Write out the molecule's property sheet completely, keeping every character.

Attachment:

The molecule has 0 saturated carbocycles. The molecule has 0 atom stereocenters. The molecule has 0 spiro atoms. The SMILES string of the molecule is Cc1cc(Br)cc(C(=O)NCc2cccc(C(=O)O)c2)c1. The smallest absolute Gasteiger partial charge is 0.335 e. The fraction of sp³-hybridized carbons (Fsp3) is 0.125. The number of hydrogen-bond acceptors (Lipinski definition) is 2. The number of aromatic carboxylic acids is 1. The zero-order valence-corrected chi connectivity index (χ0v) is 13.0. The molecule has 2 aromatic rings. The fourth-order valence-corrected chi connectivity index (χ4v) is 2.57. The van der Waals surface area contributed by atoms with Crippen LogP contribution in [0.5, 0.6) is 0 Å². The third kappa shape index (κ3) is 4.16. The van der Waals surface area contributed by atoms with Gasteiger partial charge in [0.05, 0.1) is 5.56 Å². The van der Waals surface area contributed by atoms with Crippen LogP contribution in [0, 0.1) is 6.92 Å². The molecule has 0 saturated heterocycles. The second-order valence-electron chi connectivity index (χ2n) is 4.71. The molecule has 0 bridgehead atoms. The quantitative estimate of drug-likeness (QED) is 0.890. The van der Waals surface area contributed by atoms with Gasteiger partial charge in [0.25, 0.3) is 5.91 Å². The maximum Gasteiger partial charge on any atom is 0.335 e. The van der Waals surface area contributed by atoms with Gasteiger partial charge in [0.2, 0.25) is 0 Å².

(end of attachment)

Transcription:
The molecule has 0 saturated carbocycles. The molecule has 0 atom stereocenters. The molecule has 0 spiro atoms. The SMILES string of the molecule is Cc1cc(Br)cc(C(=O)NCc2cccc(C(=O)O)c2)c1. The smallest absolute Gasteiger partial charge is 0.335 e. The fraction of sp³-hybridized carbons (Fsp3) is 0.125. The number of hydrogen-bond acceptors (Lipinski definition) is 2. The number of aromatic carboxylic acids is 1. The zero-order valence-corrected chi connectivity index (χ0v) is 13.0. The molecule has 2 aromatic rings. The fourth-order valence-corrected chi connectivity index (χ4v) is 2.57. The van der Waals surface area contributed by atoms with Crippen LogP contribution in [0.5, 0.6) is 0 Å². The third kappa shape index (κ3) is 4.16. The van der Waals surface area contributed by atoms with Gasteiger partial charge in [0.05, 0.1) is 5.56 Å². The van der Waals surface area contributed by atoms with Crippen LogP contribution in [0, 0.1) is 6.92 Å². The molecule has 0 saturated heterocycles. The second-order valence-electron chi connectivity index (χ2n) is 4.71. The molecule has 0 bridgehead atoms. The quantitative estimate of drug-likeness (QED) is 0.890. The van der Waals surface area contributed by atoms with Gasteiger partial charge in [0.25, 0.3) is 5.91 Å². The maximum Gasteiger partial charge on any atom is 0.335 e. The van der Waals surface area contributed by atoms with Gasteiger partial charge in [0.2, 0.25) is 0 Å².